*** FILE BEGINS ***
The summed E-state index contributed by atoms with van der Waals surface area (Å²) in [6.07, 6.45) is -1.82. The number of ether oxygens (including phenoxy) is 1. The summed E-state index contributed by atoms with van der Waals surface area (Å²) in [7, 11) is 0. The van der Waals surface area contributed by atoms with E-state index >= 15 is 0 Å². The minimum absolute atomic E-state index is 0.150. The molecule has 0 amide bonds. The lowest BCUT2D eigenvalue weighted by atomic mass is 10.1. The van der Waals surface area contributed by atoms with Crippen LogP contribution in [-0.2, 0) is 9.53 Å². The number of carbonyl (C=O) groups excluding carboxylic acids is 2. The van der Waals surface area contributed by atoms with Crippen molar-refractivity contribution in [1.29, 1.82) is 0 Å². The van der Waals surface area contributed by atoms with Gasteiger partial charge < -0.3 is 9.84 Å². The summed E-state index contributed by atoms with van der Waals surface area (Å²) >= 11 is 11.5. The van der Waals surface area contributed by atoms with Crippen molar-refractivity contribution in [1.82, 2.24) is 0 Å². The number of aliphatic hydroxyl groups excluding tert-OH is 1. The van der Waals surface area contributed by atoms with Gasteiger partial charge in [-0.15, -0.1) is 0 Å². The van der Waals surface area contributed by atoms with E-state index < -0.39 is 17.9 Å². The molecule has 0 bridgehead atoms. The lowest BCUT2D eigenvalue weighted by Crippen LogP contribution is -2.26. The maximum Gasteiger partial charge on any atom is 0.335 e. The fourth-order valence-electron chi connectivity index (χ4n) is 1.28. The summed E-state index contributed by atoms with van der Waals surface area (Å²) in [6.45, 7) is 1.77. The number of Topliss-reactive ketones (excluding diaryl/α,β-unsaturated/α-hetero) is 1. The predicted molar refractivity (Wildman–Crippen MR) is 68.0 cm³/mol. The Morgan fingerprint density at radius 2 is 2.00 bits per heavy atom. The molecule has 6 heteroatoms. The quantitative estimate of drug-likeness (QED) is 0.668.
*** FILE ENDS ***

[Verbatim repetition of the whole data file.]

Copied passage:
The summed E-state index contributed by atoms with van der Waals surface area (Å²) in [6.07, 6.45) is -1.82. The number of ether oxygens (including phenoxy) is 1. The summed E-state index contributed by atoms with van der Waals surface area (Å²) in [7, 11) is 0. The van der Waals surface area contributed by atoms with E-state index >= 15 is 0 Å². The minimum absolute atomic E-state index is 0.150. The molecule has 0 amide bonds. The lowest BCUT2D eigenvalue weighted by atomic mass is 10.1. The van der Waals surface area contributed by atoms with Crippen LogP contribution in [-0.2, 0) is 9.53 Å². The number of carbonyl (C=O) groups excluding carboxylic acids is 2. The van der Waals surface area contributed by atoms with Crippen molar-refractivity contribution in [1.29, 1.82) is 0 Å². The van der Waals surface area contributed by atoms with Gasteiger partial charge < -0.3 is 9.84 Å². The summed E-state index contributed by atoms with van der Waals surface area (Å²) >= 11 is 11.5. The van der Waals surface area contributed by atoms with Crippen molar-refractivity contribution in [1.82, 2.24) is 0 Å². The number of aliphatic hydroxyl groups excluding tert-OH is 1. The van der Waals surface area contributed by atoms with Gasteiger partial charge in [-0.15, -0.1) is 0 Å². The van der Waals surface area contributed by atoms with E-state index < -0.39 is 17.9 Å². The molecule has 0 bridgehead atoms. The lowest BCUT2D eigenvalue weighted by Crippen LogP contribution is -2.26. The maximum Gasteiger partial charge on any atom is 0.335 e. The fourth-order valence-electron chi connectivity index (χ4n) is 1.28. The summed E-state index contributed by atoms with van der Waals surface area (Å²) in [6.45, 7) is 1.77. The number of Topliss-reactive ketones (excluding diaryl/α,β-unsaturated/α-hetero) is 1. The predicted molar refractivity (Wildman–Crippen MR) is 68.0 cm³/mol. The Morgan fingerprint density at radius 2 is 2.00 bits per heavy atom. The molecule has 6 heteroatoms. The quantitative estimate of drug-likeness (QED) is 0.668.